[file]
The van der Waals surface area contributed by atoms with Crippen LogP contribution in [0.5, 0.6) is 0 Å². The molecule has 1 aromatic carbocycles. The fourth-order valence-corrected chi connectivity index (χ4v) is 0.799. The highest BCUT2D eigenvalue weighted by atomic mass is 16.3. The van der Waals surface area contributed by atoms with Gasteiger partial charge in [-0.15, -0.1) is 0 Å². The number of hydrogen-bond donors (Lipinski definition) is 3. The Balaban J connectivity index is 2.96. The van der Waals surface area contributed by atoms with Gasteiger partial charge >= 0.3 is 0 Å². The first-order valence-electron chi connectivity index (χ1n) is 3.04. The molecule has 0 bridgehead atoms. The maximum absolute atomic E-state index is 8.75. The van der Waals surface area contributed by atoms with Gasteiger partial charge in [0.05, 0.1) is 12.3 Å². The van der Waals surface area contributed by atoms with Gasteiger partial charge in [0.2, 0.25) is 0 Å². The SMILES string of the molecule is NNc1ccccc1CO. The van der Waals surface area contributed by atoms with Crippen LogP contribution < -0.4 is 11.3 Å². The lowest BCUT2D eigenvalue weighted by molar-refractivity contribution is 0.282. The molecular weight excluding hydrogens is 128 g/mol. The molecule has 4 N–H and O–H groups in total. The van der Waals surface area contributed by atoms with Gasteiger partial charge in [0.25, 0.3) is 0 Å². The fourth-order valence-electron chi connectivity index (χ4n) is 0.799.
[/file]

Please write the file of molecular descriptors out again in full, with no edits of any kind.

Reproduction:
The van der Waals surface area contributed by atoms with Crippen LogP contribution in [0.5, 0.6) is 0 Å². The molecule has 1 aromatic carbocycles. The fourth-order valence-corrected chi connectivity index (χ4v) is 0.799. The highest BCUT2D eigenvalue weighted by atomic mass is 16.3. The van der Waals surface area contributed by atoms with Gasteiger partial charge in [-0.15, -0.1) is 0 Å². The number of hydrogen-bond donors (Lipinski definition) is 3. The Balaban J connectivity index is 2.96. The van der Waals surface area contributed by atoms with Gasteiger partial charge >= 0.3 is 0 Å². The first-order valence-electron chi connectivity index (χ1n) is 3.04. The molecule has 0 bridgehead atoms. The maximum absolute atomic E-state index is 8.75. The van der Waals surface area contributed by atoms with Gasteiger partial charge in [0.05, 0.1) is 12.3 Å². The van der Waals surface area contributed by atoms with Gasteiger partial charge in [0.2, 0.25) is 0 Å². The SMILES string of the molecule is NNc1ccccc1CO. The van der Waals surface area contributed by atoms with Crippen LogP contribution < -0.4 is 11.3 Å². The lowest BCUT2D eigenvalue weighted by molar-refractivity contribution is 0.282. The molecular weight excluding hydrogens is 128 g/mol. The molecule has 4 N–H and O–H groups in total. The van der Waals surface area contributed by atoms with Gasteiger partial charge in [0.25, 0.3) is 0 Å². The fourth-order valence-electron chi connectivity index (χ4n) is 0.799.